## Each course contains three components:

• Instructional Objectives:: These worksheets provide detailed, percentage-related problem-solving examples to foster critical, independent thinking.
Learning Materials:: 7 episodes of instructional videos

Episode 1 | Definition of Percent [Level 1, 2]
Episode 2 | Converting a Percent to a Fraction [Level 1, 2]
Episode 3 | Converting a Fraction to a Percent [Level 1, 2, Advanced]
Episode 4 | Converting a Percent to a Decimal [Level 1, 2, Advanced]
Episode 5 | Converting a Decimal to Percent [Level 1, 2, Advanced]
Episode 6 | Calculating Portion [Level 1, 2, 3, Advanced 1, 2]
Episode 7 | Calculating Rate [Level 1, 2, 3, Advanced]
Episode 8 | Calculating Base [Level 1, 2, 3, Advanced 1, 2]

• Instructional Objectives:: The Step-by-Step video component shows how to practically apply the perimeter principals introduced previously to working examples.
Learning Materials:: 7 episodes of instructional videos

Episode 09 | Definition of Perimeter   [01:34]
Episode 10 | Calculating Perimeter Using Addition   [01:32]
Episode 11 | Calculating the Perimeter of a Rectangle   [02:10]
Episode 12 | Calculating the Width of a Rectangle   [03:27]
Episode 13 | Circle Terminology   [00:44]
Episode 14 | Calculating the Diameter of a Circle   [05:29]
Episode 15 | Calculating the Perimeter of Complex Shapes   [00:49]

• Instructional Objectives:: These worksheets provide detailed, perimeter-related problem-solving examples to foster critical, independent thinking.
Learning Materials:: 7 episodes of instructional videos

Episode 09 | Definition of Perimeter   [Level 1, 2, Advanced]
Episode 10 | Calculating Perimeter Using Addition   [Level 1, 2, 3]
Episode 11 | Calculating the Perimeter of a Rectangle   [Level 1, 2, 3, Advanced]
Episode 12 | Calculating the Width of a Rectangle   [Level 1, 2, 3, Advanced]
Episode 13 | Circle Terminology   [Level 1, 2]
Episode 14 | Calculating the Diameter of a Circle   [Level 1, 2, 3, Advanced]
Episode 15 | Calculating the Perimeter of Complex Shapes   [Level 1, 2, 3, Advanced]

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Definition of Perimeter

A Short Review...

Perimeter is the “girth” or measurement around objects or shapes. It can be straight, curved or totally irregular. Perimeter can be plainly measured taking a single measurement, or measured in a few bits and then those measurements need to be added.

Calculating Perimeter Using Addition

A Short Review...

A polygon is a closed plane figure containing three or more angles and bounded by three or more straight sides. The word polygon itself means “many sides”. In a shape or object with many sides, you can just add the lengths of the sides. It`s as simple as that.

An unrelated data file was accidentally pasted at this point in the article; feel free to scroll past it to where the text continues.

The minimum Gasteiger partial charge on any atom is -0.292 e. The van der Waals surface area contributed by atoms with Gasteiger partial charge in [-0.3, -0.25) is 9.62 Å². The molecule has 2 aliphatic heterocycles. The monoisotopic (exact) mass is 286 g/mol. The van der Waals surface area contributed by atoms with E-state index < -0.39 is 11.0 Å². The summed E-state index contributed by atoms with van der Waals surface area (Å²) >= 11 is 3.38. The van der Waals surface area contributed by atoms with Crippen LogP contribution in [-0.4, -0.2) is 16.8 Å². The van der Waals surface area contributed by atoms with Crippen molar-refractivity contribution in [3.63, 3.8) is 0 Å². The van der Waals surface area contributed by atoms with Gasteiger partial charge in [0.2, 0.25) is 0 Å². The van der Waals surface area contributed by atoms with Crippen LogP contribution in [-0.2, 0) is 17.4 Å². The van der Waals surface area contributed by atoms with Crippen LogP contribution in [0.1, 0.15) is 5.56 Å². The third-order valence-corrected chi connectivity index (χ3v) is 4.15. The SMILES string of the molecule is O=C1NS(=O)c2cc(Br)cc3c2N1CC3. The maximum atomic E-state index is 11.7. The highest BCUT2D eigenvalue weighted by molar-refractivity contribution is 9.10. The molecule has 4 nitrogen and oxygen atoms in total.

Calculating the Perimeter of a Rectangle

A Short Review...

Adding the side lengths on a rectangle could be fairly simple:

Perimeter of a rectangle = Length + Width + Length + Width

You can of course multiply:

Perimeter of a rectangle = (Length + Width) x 2

If you work in fractions, make sure you can add and multiply them without a problem.

Calculating the Width of a Rectangle

To find the width of a rectangle given the perimeter and the length, do the following:

1. Divide the perimeter by 2
2. Take away the length (or subtract the length)
Circle Terminology

What is a Circle?

Mathematically, a circle is a closed curve representing the set of points some fixed distance from a given point called the center. In the circle below the center point is labelled "O".

• Radius: We call radius the distance between the center of a circle and any point along the circle. It is represented by the letter r.
• Diameter: The diameter of the circle is the distance between two points along the circle measured through the center. It is represented by the letter d.
Calculating the Diameter & Circumference of a Circle

To find the diameter given the circumference divide the circumference by π. D = C ÷ π

EXAMPLE
What is the biggest diameter of the circle you can make out of 18 in. of cord?

SOLUTION
Diameter = 18 ÷ π = 18 ÷ 3.14 = 5.729 inches

Calculating the Perimeter of 2-D Complex Shapes

Perimeter can be calculated by breaking up a composite shape into simple shapes and adding up their lengths. Watch the video to see calculating the perimeter of an ice rink.

Parallelograms, Trapezoids, Hexagons, Octagons and other geometric shapes can be broken up into triangles and rectangles. Their perimeters can also be calculated by adding up the appropriate side lengths of those triangles and rectangles.

Further Studies
Where to go from here...

First of all congratulations!

Interested in Euclidean plane geometry for 2D computer graphics...or 3-dimensional Euclidean geometry for 3D computer graphics? Here are a few reference points from A to Z that may peak your interest.

NOTE: Select a thumbnail from above for a lesson unit description